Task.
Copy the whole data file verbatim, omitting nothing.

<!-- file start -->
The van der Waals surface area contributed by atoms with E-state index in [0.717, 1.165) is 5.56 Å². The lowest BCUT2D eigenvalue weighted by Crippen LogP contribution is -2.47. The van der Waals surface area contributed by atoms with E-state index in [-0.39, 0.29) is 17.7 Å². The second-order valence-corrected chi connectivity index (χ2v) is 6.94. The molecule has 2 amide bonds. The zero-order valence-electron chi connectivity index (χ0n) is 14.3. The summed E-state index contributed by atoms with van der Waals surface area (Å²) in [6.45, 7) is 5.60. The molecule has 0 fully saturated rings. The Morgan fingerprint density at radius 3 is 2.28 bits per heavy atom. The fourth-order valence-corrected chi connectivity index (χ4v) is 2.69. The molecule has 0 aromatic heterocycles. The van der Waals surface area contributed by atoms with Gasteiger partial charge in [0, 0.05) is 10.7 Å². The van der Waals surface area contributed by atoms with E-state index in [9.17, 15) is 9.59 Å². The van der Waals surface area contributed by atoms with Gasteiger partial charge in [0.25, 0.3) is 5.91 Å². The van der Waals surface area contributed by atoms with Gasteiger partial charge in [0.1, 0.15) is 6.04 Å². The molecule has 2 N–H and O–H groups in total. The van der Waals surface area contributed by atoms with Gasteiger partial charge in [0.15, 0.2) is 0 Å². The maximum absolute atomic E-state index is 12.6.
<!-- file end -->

The van der Waals surface area contributed by atoms with E-state index in [0.717, 1.165) is 5.56 Å². The lowest BCUT2D eigenvalue weighted by Crippen LogP contribution is -2.47. The van der Waals surface area contributed by atoms with E-state index in [-0.39, 0.29) is 17.7 Å². The second-order valence-corrected chi connectivity index (χ2v) is 6.94. The molecule has 2 amide bonds. The zero-order valence-electron chi connectivity index (χ0n) is 14.3. The summed E-state index contributed by atoms with van der Waals surface area (Å²) in [6.45, 7) is 5.60. The molecule has 0 fully saturated rings. The Morgan fingerprint density at radius 3 is 2.28 bits per heavy atom. The fourth-order valence-corrected chi connectivity index (χ4v) is 2.69. The molecule has 0 aromatic heterocycles. The van der Waals surface area contributed by atoms with Gasteiger partial charge in [0, 0.05) is 10.7 Å². The van der Waals surface area contributed by atoms with E-state index in [9.17, 15) is 9.59 Å². The van der Waals surface area contributed by atoms with Gasteiger partial charge in [0.25, 0.3) is 5.91 Å². The van der Waals surface area contributed by atoms with Gasteiger partial charge in [0.1, 0.15) is 6.04 Å². The molecule has 2 N–H and O–H groups in total. The van der Waals surface area contributed by atoms with Gasteiger partial charge in [0.15, 0.2) is 0 Å². The maximum absolute atomic E-state index is 12.6.